In your Huffington Post article from 2012, you were critical of the violence portrayed and promoted using children. What is the most troubling message you’ve seen in current news? What motivates you to counter that narrative?

I want to be clear, I wasn’t so much as critical of the children in the film as with a missed opportunity. When I read the books and watched the movies, my concern was that there was an opportunity for the author to be able to empower young people by giving them the option of free will. This wasn’t presented in the film. Only Katniss defied and became a heroine, but even she engaged in the slaughter of other children. There wasn’t a character in the story willing to be a martyr. When something is wrong in a society, there is always a choice to say no at any time. When there is something wrong there has to be people who will stand up and say something. What troubles me most in current news is that the large amount of coverage on Black men centers on them being incarcerated, killed or being victims of police brutality. It’s overwhelmingly negative. I want and wish there to be a balance. You know, like hey it’s not all doom & gloom! We have good things going on too! I want to be clear here again, all of these stories are incredibly tragic. However these are also exceptions to the rule. This isn’t the normal situation with Black people. There are a large amount of positive events happening in the African American community that aren’t regularly presented to the masses. Black Star Project for example, is doing great things in Chicago. Phillip Jackson is the founder of this organization and a good man. They do a lot of work around engaging fathers and father figures in being involved in their children’s lives and being a positive role model.

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For young Black men in America, the path to success appears an impossible journey. They see success but don’t see the struggle behind it. If you had the definitive, three foolproof methods to success, what would those three steps be?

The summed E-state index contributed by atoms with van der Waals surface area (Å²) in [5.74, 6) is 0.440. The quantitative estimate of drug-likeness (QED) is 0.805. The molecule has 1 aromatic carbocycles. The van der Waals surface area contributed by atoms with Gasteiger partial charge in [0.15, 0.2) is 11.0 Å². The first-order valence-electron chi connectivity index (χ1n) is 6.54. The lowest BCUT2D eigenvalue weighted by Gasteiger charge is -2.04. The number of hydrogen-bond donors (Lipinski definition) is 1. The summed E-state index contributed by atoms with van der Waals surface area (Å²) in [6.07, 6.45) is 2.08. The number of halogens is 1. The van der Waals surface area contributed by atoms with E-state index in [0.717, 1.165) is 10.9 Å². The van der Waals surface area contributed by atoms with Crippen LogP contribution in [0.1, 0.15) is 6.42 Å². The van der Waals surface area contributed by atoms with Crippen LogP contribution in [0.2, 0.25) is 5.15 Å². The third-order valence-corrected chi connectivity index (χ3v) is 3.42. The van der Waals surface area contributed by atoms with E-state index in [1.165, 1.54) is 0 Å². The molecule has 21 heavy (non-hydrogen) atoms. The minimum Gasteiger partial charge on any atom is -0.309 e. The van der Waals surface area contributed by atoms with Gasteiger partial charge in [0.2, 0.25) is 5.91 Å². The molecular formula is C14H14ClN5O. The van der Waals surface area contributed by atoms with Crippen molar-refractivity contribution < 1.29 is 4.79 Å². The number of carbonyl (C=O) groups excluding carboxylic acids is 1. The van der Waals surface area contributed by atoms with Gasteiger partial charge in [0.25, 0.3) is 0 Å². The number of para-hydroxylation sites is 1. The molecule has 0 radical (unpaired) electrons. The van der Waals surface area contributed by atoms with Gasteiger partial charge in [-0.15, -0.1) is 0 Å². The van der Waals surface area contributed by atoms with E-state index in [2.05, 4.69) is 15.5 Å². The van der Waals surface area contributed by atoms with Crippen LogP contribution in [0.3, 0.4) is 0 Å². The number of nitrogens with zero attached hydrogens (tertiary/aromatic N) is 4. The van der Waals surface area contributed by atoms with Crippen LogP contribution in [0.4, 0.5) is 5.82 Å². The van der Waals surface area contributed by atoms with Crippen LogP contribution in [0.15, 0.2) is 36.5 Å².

1. Work hard – I know it sounds trite, but it’s the reality. Success will not find you; you have to find it, especially if you’re a Black male.
  2. Identify an advocate (Mentor/Role model)–It doesn’t guarantee it, but will increase the likelihood of your success. You have to have someone who will push, redirect and emotionally support you. You need their counsel and advice. Parents usually fill this role. For those who don’t have their parents in their lives, their advocates could be teachers/coaches/reverends and other relatives.
  3. My third step is nebulous and concrete. The nebulous answer is to have a dream. If people are looking for something more concrete, have a plan. There has to be a goal. Without one, you’re just floating around. A concrete plan holds you accountable to something.

Financial literacy goes hand in hand with education. There are no investment courses. There are no home and car buying courses. What would some of your keys be to financial literacy? To extend the metaphor, being financial well-read takes what?

A lot of people criticize students about taking out loans to pay for education. I don’t necessarily agree with this pattern of thought. There is an opportunity to teach about financial literacy here, but it isn’t being used. See, students won’t blink at using a credit card to buy a $50 shirt, but balk at student loans. Ultimately the shirt won’t be of use to you. Even worse, paying with a credit card, the shirt has interest attached to it. Education has deferred interest, but you’re benefiting from it your entire life once you get the degree. Student loans should be treated with great respect. Students need to know what is needed to handle this responsibility. Don’t waste the investment. As a student, you need to attend class and make good grades. Otherwise you’ve spent time and money for nothing. Students should make the connection with the student loan being an investment in yourself. The numbers show that people with degrees make more money on average than those who don’t. We need to learn how to delay gratification. If people want to go out to eat, they go to a restaurant and the food is given to them quickly. If we don’t know the answer to something, we Google it and have the answer instantly. We all want instant feedback and gratification. People should learn that delayed gratification pays off much more than instant gratification. It’s the same as money in a bank account accruing interest. Long term is the way to go. Remember, just because you want it now, doesn’t mean you’re being financially responsible. Save the money you would spend on one shirt, so one day you can buy two.